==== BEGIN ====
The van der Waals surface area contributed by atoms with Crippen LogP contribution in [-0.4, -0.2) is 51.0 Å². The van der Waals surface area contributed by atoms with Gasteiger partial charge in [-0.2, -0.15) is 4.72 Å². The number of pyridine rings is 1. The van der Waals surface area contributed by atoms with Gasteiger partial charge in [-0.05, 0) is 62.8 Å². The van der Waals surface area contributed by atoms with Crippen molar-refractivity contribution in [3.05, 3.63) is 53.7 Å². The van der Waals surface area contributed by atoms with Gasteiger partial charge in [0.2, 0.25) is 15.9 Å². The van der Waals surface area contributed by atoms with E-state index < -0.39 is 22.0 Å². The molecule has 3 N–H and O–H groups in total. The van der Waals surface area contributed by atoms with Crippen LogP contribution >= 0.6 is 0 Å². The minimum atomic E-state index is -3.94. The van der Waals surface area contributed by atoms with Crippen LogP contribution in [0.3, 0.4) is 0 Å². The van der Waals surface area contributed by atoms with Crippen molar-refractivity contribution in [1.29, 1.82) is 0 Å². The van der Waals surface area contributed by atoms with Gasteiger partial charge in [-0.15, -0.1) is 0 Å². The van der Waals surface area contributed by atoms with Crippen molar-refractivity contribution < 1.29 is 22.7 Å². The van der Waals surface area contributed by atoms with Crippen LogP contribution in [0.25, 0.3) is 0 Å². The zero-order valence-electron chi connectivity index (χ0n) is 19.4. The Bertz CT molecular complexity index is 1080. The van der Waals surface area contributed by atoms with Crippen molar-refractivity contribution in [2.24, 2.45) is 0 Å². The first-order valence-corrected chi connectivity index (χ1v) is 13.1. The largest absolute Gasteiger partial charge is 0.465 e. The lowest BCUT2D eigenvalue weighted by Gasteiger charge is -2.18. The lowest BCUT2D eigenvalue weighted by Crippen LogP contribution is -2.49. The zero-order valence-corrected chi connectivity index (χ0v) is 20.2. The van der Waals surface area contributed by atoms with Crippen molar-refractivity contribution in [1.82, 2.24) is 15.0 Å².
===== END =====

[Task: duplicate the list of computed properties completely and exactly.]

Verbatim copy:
The van der Waals surface area contributed by atoms with Crippen LogP contribution in [-0.4, -0.2) is 51.0 Å². The van der Waals surface area contributed by atoms with Gasteiger partial charge in [-0.2, -0.15) is 4.72 Å². The number of pyridine rings is 1. The van der Waals surface area contributed by atoms with Gasteiger partial charge in [-0.05, 0) is 62.8 Å². The van der Waals surface area contributed by atoms with Crippen molar-refractivity contribution in [3.05, 3.63) is 53.7 Å². The van der Waals surface area contributed by atoms with Gasteiger partial charge in [0.2, 0.25) is 15.9 Å². The van der Waals surface area contributed by atoms with E-state index < -0.39 is 22.0 Å². The molecule has 3 N–H and O–H groups in total. The van der Waals surface area contributed by atoms with Crippen LogP contribution >= 0.6 is 0 Å². The minimum atomic E-state index is -3.94. The van der Waals surface area contributed by atoms with Crippen LogP contribution in [0.3, 0.4) is 0 Å². The van der Waals surface area contributed by atoms with Crippen molar-refractivity contribution in [1.29, 1.82) is 0 Å². The van der Waals surface area contributed by atoms with Gasteiger partial charge in [-0.15, -0.1) is 0 Å². The van der Waals surface area contributed by atoms with Crippen molar-refractivity contribution < 1.29 is 22.7 Å². The van der Waals surface area contributed by atoms with Crippen LogP contribution in [0.25, 0.3) is 0 Å². The zero-order valence-electron chi connectivity index (χ0n) is 19.4. The Bertz CT molecular complexity index is 1080. The van der Waals surface area contributed by atoms with Crippen molar-refractivity contribution in [2.24, 2.45) is 0 Å². The first-order valence-corrected chi connectivity index (χ1v) is 13.1. The largest absolute Gasteiger partial charge is 0.465 e. The lowest BCUT2D eigenvalue weighted by Gasteiger charge is -2.18. The lowest BCUT2D eigenvalue weighted by Crippen LogP contribution is -2.49. The zero-order valence-corrected chi connectivity index (χ0v) is 20.2. The van der Waals surface area contributed by atoms with Crippen molar-refractivity contribution in [1.82, 2.24) is 15.0 Å².